Day in the Lyfe Interview - by M.O. - Oct. 10 2008
Day in the Lyfe Magazine is what you get when you throw your favorite graffiti magazine, the Suicide Girls site, and Myspace photos of your friend's sister into a blender and compile them into a magazine. The team behind Day in the Lyfe has been working hard for years to deliver a high quality magazine that leaves an impression in the world of graffiti publications. They started out really small as a zine and grew into a full grown graffiti magazine. The future looks promising for them and we will be here to watch them continue to shine.
Art Primo: When did you first starting making Day in the Lyfe and why?
Day In The Lyfe:In 2001 we started throwing the idea around, it seemed like a fun project to get into.
AP: Now on it's eighth issue, how has the magazine progressed since it's
Day: It was originally a 24-page zine. Through time its gotten thicker and has a more professional look & feel. We try to keep the content fresh and inspiring.
AP: How many people do you have working on any given issue and how long
does it usually take to produce?
Day: We have quite a few people who participate in the ritual. We have different folks working on writing, editing, design, articles, etc. Every issue is a different process. It takes months to get an issue together. We all do this on our spare time, it's not a full time gig. A lot of us swing hammers during the day.
AP: What's your typical design and production process?
Day: Find some sexy content, collect dialogue, images, designs, whatever it takes. Throw it around a few times. Then the printer pukes out a bunch of magazines.
AP: What makes your magazine different from other graff mags?
Day: hmmmm, well of course we all document the art of graffiti, but besides that, our other content is suicide girls, Murray's stories, and some oddball stuff our readers can relate to. We like to keep it pretty open as far as what we can report about. The other graff mags are our allies. People who read ours probably read theirs, and vise versus.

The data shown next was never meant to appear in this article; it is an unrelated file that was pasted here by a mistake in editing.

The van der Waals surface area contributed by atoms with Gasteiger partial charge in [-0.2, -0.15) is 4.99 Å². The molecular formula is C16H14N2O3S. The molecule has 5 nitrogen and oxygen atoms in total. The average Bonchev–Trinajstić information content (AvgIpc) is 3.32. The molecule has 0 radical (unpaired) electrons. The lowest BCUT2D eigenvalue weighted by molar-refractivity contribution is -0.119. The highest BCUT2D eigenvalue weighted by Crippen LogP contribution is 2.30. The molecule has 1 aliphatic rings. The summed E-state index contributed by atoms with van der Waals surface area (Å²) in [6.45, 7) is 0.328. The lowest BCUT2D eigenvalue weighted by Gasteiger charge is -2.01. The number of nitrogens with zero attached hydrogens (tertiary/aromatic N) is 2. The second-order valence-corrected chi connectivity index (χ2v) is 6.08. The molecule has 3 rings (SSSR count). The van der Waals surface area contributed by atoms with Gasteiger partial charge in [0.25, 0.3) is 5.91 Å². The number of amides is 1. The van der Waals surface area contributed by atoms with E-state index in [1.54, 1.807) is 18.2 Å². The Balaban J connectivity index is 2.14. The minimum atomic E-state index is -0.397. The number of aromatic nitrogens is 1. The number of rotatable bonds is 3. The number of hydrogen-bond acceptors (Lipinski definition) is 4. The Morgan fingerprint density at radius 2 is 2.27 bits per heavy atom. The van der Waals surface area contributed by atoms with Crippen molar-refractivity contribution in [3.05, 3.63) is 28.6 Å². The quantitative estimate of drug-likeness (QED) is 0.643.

AP: How do you feel that the Internet has affected your magazine?
Day: It would probably have been near impossible to do this without the Internet. Mostly business wise. The Internet was able to give us access to the globe. Its how we find a lot of our advertisers, and it's a main line of communication for everyone.
AP: It's really nice of the Suicide Girls to contribute photos to many of
your issues. How did you hook up with them, and can we look forward to
more in the future?
Day: We have been fans of the SG before the mag was around. And they are definitely a lively bunch. So I asked them if they want to do a collaboration, and they were obviously down with the scene. So far it's been a hit. And it should continue on...
AP: Do you rely mostly on your own photographers for flicks or is there a
large percentage from outside sources?
Day: It's a lot of both. We get a ton of contributions. Sometimes people slip in naked photos of their friends sisters. That's our next magazine.
AP: Who would you love to get an interview with and why?
Day: Maybe Mike Tyson, hobos, the dude who pumps my gas looks like he's hiding something.
AP: Can you tell us about any interviews that you enjoyed or that went
better than expected?
Day: The video interviews are interesting because we get to chat with folks while they are taking care of business. It's a real hands on experience.
AP: Who are some of your favorite writers and why?
Day: So many crafty folks out there. It's hard to say. The innovators are always nice.
AP: What do you think about the current state of graffiti? And how does
that relate to your magazine?
Day: It's becoming a pretty mainstream thing. I see graff in so many corporate commercials, advertising, video games, etc. its good in a business sense. It takes away from the original underground element. It's certainly evolving/transforming.
AP: What can we look forward to seeing in the coming issues?
Day: Cage fights, Canadian human trafficking, and the usual stuff
AP: When can we expect Day in the Lyfe The Movie to come out? And what
can we expect to see in the film?
Day: The release is at Scribble Jam 08 in Cincinnati. Heavy hitter writers from coast to coast. So far the response has been pretty darn good.
AP: Can you tell us about any interesting events that have occurred
because of the magazine?
Day: There have been many memorable moments. I saw a 100-pound Asian model from Canada eat 37 hotdogs and win a contest.
AP: What's your favorite thing about your job?
Day: The hands on experience with the graffiti art movement today.